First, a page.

Argentina. 2023 presidential elections – the results of the second round are in
“Today begins the reconstruction of Argentina,” announced Javier Milei, the president-elect elected by the country’s citizens with nearly 56 percent of the votes, late on Sunday evening, in his first speech after the announcement of the results of the second round of elections.
- On Sunday, November 19, in the second round of voting, Argentines elected 53-year-old extreme right-wing liberal Javier Milei as their new president for a four-year term.
- The president-elect announced that he would quickly make “historic changes” in a country that is “experiencing the most severe crisis in its history.”
“This is a historic night for our country, the beginning of the end of decadence,” Milei said, promising that “Argentina will return to the path from which it should never stray.”
A supporter of extreme economic liberalism in state policy, he announced that “historic changes” would be made quickly in a country that is “experiencing the most severe crisis in its history.”
The president-elect has already announced drastic changes in Argentina
The president-elect warned his countrymen that “the changes Argentina needs will be drastic because there is no time to gradually or mitigate them.”
Changing the tone of his speech, Milei assured that “without regard to where they come from or what they have done so far, we will welcome all those who want to start building a new Argentina.”
Finally, the winner of the presidential election expressed his belief that “Argentina, guided by the ideas of freedom, will finally return to the group of world powers.”
The winner of the first round of elections, 51-year-old Massa, lost to his rival – a dynamic extreme liberal, a supporter of dollarization of the Argentine economy and ensuring personal security for Argentines through universal access to weapons.
It was the most fierce election campaign in Argentina’s history
In the first comments, Latin American media describe the election campaign as “the most fierce in Argentine history.”
In the week before the second round of voting, a group of over a hundred Argentine intellectuals and scientists published a document in which they warned about the dangers for society that lie behind some of Milei’s “extremely libertarian” proposals, including his proposed “reduction to a minimum” of public spending.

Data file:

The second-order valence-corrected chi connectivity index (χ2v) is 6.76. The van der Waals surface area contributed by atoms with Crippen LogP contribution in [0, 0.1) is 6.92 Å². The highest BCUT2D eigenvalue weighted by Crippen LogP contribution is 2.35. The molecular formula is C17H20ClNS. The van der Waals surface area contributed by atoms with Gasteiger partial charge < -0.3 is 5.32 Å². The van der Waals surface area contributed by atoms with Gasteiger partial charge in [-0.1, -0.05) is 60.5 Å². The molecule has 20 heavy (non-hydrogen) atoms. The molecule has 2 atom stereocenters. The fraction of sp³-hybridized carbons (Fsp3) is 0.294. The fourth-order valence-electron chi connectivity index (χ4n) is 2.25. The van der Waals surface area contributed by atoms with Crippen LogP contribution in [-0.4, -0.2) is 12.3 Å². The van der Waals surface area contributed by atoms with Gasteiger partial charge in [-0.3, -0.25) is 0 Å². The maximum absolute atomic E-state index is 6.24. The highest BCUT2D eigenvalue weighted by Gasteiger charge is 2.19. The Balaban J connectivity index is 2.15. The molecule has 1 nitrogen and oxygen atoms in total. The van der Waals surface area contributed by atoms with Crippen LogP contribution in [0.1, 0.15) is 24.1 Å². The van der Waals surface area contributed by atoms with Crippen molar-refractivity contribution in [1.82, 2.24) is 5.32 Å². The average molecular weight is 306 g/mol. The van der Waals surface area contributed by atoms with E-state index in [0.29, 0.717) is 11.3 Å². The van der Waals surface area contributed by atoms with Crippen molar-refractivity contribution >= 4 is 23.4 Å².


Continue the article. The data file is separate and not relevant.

The Argentine media, like Minister Sergio Massa, in their comments on the program proposed by the future president to reduce state spending for public purposes as much as possible, warn of the inevitable “social catastrophe” that this program will lead to. The aim of this move is to combat the highest, three-digit inflation in the region.
One of Milei’s supporters appeared publicly at the end of the election campaign with a chainsaw in his hand, referring to the plan proposed by this politician, and now president-elect, to cut state spending on health care.
Photos from this event were circulated in the Argentine media, which, however, did not prevent the growth of support among Argentine voters for the supporter of ultra-radical cuts intended to heal the Argentine economy, which is in deep crisis.
In the first comments, Latin American electronic media emphasize the good organization and peaceful course of voting in nearly seventeen thousand Argentine polling stations. Voting is compulsory in Argentina for 35.8 million citizens. 86,000 soldiers and policemen ensured its safe course.
The Peronist candidate admitted his defeat in the presidential elections
Sergio Massa, the candidate of the Union for the Fatherland, which represents the Peronist left that had been ruling in Argentina in the presidential elections, admitted his defeat and congratulated his rival by telephone even before the official results of Sunday’s second round of voting were announced.
“I do this in the belief,” Massa said, “that the most important message we should send to Argentines is coexistence, living together in dialogue and respect for peace.”